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SOURCE: Independent and MongaBay

DATE: May 28, 2019

SNIP: An Instagram-fuelled craze in Japan for keeping otters in cafes and as pets is driving a deadly surge in poaching the animals from the wild – driving them to the brink of extinction, investigators say.

Social media influencers who regularly post photos of their pet otters that have become famous are blamed for speeding up demand for the semi-aquatic species in many parts of Asia.

The animals’ popularity has led to a rush to open otter cafes in Japan, where customers touch, play, feed and cuddle them, as well as people buying them to keep at home.

As a result, Facebook groups with hundreds of thousands of members have sprung up, dedicated to illegally trading in otters, the undercover investigation found.

Many members are customers of the organised networks of farmers, hunters and traffickers who steal cubs from the wild, killing the parents to capture the babies, according to World Animal Protection (WAP), which carried out the investigation.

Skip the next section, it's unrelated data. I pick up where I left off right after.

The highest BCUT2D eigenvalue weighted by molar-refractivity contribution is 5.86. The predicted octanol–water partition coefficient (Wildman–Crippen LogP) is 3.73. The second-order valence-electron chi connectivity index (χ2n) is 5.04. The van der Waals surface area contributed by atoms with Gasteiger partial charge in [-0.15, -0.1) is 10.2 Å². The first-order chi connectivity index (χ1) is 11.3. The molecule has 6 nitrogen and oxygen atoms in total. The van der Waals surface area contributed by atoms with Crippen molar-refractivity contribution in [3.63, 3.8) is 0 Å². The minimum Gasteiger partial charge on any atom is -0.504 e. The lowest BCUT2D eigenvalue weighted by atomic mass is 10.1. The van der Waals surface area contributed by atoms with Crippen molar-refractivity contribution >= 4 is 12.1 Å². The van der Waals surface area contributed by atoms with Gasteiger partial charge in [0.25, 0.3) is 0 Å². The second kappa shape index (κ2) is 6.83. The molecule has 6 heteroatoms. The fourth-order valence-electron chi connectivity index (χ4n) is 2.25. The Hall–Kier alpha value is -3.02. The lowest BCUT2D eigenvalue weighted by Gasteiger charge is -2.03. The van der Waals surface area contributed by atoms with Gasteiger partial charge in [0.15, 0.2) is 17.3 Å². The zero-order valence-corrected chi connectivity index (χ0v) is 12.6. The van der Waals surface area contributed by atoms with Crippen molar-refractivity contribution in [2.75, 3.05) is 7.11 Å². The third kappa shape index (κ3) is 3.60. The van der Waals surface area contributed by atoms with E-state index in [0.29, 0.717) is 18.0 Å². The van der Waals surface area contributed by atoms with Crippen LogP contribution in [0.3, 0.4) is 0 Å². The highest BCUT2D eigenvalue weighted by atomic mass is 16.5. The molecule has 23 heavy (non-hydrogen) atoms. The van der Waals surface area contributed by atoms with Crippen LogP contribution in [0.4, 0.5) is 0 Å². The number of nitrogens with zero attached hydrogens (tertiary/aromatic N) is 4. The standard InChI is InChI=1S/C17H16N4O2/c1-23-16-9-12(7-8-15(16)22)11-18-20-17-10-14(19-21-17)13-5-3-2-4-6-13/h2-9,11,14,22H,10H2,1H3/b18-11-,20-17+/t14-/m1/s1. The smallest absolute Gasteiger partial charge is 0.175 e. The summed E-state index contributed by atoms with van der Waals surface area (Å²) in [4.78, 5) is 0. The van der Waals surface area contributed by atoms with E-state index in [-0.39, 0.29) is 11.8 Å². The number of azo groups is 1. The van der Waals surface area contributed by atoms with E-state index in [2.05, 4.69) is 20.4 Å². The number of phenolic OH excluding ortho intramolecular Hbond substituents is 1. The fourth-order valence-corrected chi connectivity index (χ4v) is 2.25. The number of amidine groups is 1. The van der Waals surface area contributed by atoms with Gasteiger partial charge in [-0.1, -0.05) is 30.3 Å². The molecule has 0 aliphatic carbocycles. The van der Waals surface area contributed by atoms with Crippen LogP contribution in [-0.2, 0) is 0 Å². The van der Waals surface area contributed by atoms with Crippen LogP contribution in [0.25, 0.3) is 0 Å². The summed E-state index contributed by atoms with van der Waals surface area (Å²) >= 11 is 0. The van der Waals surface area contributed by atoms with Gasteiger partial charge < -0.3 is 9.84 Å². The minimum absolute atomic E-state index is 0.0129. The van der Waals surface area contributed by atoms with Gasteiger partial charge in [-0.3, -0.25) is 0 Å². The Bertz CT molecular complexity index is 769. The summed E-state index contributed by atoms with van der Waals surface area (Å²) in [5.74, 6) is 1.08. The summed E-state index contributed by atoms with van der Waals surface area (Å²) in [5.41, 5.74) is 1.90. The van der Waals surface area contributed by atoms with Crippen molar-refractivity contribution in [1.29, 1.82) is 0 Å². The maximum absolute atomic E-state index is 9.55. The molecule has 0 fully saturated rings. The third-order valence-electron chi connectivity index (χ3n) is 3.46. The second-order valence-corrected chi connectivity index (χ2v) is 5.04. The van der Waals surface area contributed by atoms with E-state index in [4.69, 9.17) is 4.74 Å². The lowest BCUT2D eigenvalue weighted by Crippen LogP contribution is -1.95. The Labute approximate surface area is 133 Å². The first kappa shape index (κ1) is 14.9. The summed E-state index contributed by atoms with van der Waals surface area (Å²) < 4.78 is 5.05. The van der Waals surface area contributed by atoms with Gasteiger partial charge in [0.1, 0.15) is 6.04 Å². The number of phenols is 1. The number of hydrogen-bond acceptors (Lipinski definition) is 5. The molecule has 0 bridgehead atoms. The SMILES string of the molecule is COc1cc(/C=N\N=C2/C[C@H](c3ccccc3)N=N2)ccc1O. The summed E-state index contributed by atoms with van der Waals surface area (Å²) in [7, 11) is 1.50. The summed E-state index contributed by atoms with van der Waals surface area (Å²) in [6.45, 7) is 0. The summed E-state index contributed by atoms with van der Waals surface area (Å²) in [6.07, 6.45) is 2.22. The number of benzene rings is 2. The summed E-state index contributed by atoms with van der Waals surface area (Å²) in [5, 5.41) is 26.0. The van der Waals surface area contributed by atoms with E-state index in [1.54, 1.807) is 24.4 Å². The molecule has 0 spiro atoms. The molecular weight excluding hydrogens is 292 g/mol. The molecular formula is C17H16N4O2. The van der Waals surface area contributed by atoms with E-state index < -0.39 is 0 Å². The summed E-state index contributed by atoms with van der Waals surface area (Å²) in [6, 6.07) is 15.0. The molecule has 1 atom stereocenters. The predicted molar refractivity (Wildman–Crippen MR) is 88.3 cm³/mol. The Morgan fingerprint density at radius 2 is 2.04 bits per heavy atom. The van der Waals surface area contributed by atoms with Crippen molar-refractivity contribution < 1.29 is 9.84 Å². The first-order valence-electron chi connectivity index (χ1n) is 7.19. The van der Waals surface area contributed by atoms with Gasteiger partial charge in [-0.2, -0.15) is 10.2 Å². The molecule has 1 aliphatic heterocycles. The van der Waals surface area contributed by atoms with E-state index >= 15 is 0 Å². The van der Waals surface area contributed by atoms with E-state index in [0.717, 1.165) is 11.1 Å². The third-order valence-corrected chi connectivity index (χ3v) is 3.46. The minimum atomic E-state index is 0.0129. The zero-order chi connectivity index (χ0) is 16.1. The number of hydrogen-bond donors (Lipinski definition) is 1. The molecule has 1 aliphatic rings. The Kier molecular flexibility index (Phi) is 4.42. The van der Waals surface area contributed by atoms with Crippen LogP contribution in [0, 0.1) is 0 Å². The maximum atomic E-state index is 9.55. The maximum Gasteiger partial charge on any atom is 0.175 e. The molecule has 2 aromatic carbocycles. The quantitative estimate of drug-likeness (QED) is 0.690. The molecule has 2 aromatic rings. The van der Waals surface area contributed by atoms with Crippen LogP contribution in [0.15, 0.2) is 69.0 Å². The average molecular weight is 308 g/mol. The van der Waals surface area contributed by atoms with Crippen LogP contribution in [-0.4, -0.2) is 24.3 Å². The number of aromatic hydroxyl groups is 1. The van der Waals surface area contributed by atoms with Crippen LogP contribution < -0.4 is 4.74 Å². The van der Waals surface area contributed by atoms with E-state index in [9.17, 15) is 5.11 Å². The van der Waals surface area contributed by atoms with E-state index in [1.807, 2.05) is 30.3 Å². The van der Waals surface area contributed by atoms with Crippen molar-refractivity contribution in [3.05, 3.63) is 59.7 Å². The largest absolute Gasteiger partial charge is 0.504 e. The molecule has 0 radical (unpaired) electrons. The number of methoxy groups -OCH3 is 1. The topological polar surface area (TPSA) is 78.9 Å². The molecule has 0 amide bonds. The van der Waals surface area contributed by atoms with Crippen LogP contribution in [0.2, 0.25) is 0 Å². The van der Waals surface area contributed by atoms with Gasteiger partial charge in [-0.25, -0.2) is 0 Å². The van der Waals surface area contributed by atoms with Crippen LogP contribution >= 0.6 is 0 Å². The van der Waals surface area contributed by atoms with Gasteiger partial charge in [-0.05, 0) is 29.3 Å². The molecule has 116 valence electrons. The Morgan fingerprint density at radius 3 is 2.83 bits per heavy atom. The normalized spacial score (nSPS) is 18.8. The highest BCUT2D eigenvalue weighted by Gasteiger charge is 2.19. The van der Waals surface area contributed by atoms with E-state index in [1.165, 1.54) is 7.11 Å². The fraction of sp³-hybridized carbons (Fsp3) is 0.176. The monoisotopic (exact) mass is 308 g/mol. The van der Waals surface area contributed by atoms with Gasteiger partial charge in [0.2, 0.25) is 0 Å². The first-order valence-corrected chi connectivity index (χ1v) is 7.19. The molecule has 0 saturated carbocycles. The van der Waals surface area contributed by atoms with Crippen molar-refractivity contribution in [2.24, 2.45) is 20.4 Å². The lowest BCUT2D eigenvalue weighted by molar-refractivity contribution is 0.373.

Tokyo now has more than half a dozen otters cafés, which vary in terms of the contact visitors are allowed, and the conditions the otters are kept in. At some of the cafés we visited, otters were confined to small rooms filled with people allowed to run riot. Others were locked in cages for the majority of the day. The otters’ welfare is severely compromised for the entertainment of visitors. As Cassandra Koenen, Global Head of Campaigns for World Animal Protection noted:

The otters are heard whimpering, shrieking and making distress calls while customers are interacting with them. Some are kept in solitary conditions with no natural light, others are seen biting their claws and exhibiting traumatized behavior – some of the worst housing conditions included small cages with no access to water. One of the otters we saw had even bitten the end of its tail off.

“What we found was a highly complex network with links to organized crime. As Koenen put it: “The trade in otters as pets is an interlinked trade network involving farmers, hunters, collectors, dealers, enforcement agencies, and transportation operatives. The explosion [of] famous otters on social media is driving the demand for otters, making it a lucrative business.”